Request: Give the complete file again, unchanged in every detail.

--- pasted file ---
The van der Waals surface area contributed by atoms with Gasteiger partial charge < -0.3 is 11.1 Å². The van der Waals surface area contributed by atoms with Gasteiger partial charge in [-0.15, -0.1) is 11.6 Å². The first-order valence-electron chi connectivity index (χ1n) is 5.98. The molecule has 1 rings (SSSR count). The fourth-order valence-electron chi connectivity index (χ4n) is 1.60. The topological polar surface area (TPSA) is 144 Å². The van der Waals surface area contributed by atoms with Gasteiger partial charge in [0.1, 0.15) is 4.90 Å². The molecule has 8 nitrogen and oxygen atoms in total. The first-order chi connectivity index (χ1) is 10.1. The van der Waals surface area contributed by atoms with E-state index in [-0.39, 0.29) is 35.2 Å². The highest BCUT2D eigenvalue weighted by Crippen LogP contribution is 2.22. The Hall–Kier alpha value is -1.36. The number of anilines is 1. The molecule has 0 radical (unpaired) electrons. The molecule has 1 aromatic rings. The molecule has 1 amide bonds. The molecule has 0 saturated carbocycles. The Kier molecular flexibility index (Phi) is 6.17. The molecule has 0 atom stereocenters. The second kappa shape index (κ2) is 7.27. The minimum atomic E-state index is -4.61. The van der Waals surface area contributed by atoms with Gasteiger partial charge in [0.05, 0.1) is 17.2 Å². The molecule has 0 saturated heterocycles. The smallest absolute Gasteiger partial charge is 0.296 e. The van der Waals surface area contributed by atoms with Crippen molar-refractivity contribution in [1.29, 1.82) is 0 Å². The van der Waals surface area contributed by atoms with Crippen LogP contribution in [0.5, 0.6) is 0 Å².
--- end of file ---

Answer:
The van der Waals surface area contributed by atoms with Gasteiger partial charge < -0.3 is 11.1 Å². The van der Waals surface area contributed by atoms with Gasteiger partial charge in [-0.15, -0.1) is 11.6 Å². The first-order valence-electron chi connectivity index (χ1n) is 5.98. The molecule has 1 rings (SSSR count). The fourth-order valence-electron chi connectivity index (χ4n) is 1.60. The topological polar surface area (TPSA) is 144 Å². The van der Waals surface area contributed by atoms with Gasteiger partial charge in [0.1, 0.15) is 4.90 Å². The molecule has 8 nitrogen and oxygen atoms in total. The first-order chi connectivity index (χ1) is 10.1. The van der Waals surface area contributed by atoms with E-state index in [-0.39, 0.29) is 35.2 Å². The highest BCUT2D eigenvalue weighted by Crippen LogP contribution is 2.22. The Hall–Kier alpha value is -1.36. The number of anilines is 1. The molecule has 0 radical (unpaired) electrons. The molecule has 1 aromatic rings. The molecule has 1 amide bonds. The molecule has 0 saturated carbocycles. The Kier molecular flexibility index (Phi) is 6.17. The molecule has 0 atom stereocenters. The second kappa shape index (κ2) is 7.27. The minimum atomic E-state index is -4.61. The van der Waals surface area contributed by atoms with Gasteiger partial charge in [0.05, 0.1) is 17.2 Å². The molecule has 0 saturated heterocycles. The smallest absolute Gasteiger partial charge is 0.296 e. The van der Waals surface area contributed by atoms with Crippen molar-refractivity contribution in [1.29, 1.82) is 0 Å². The van der Waals surface area contributed by atoms with Crippen LogP contribution in [0.5, 0.6) is 0 Å².